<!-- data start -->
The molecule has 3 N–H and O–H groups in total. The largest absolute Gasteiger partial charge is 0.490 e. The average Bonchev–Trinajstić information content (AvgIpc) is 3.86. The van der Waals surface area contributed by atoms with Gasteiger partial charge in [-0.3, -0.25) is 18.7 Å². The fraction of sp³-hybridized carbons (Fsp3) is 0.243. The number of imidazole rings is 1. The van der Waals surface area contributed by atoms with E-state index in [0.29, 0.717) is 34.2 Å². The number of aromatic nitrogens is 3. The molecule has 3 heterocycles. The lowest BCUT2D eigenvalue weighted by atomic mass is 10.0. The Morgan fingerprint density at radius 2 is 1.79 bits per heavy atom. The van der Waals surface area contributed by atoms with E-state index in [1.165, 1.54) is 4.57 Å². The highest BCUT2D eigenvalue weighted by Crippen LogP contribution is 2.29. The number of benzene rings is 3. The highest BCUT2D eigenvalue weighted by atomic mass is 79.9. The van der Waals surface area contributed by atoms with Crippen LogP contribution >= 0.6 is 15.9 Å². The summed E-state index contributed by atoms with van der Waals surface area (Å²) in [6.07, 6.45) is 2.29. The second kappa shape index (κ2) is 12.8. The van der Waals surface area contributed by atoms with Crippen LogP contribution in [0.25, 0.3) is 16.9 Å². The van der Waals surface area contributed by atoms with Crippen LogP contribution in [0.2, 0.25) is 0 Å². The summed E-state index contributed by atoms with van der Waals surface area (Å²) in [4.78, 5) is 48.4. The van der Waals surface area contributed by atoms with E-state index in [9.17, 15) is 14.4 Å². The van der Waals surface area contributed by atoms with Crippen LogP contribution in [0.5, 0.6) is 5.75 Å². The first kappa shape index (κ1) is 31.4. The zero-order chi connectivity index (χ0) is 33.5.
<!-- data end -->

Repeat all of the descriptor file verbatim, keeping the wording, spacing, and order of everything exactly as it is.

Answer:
The molecule has 3 N–H and O–H groups in total. The largest absolute Gasteiger partial charge is 0.490 e. The average Bonchev–Trinajstić information content (AvgIpc) is 3.86. The van der Waals surface area contributed by atoms with Gasteiger partial charge in [-0.3, -0.25) is 18.7 Å². The fraction of sp³-hybridized carbons (Fsp3) is 0.243. The number of imidazole rings is 1. The van der Waals surface area contributed by atoms with E-state index in [0.29, 0.717) is 34.2 Å². The number of aromatic nitrogens is 3. The molecule has 3 heterocycles. The lowest BCUT2D eigenvalue weighted by atomic mass is 10.0. The Morgan fingerprint density at radius 2 is 1.79 bits per heavy atom. The van der Waals surface area contributed by atoms with E-state index in [1.165, 1.54) is 4.57 Å². The highest BCUT2D eigenvalue weighted by Crippen LogP contribution is 2.29. The number of benzene rings is 3. The highest BCUT2D eigenvalue weighted by atomic mass is 79.9. The van der Waals surface area contributed by atoms with Crippen LogP contribution >= 0.6 is 15.9 Å². The summed E-state index contributed by atoms with van der Waals surface area (Å²) in [6.07, 6.45) is 2.29. The second kappa shape index (κ2) is 12.8. The van der Waals surface area contributed by atoms with Crippen LogP contribution in [0.25, 0.3) is 16.9 Å². The van der Waals surface area contributed by atoms with Crippen LogP contribution in [0.2, 0.25) is 0 Å². The summed E-state index contributed by atoms with van der Waals surface area (Å²) in [4.78, 5) is 48.4. The van der Waals surface area contributed by atoms with E-state index in [9.17, 15) is 14.4 Å². The van der Waals surface area contributed by atoms with Crippen LogP contribution in [0.5, 0.6) is 5.75 Å². The first kappa shape index (κ1) is 31.4. The zero-order chi connectivity index (χ0) is 33.5.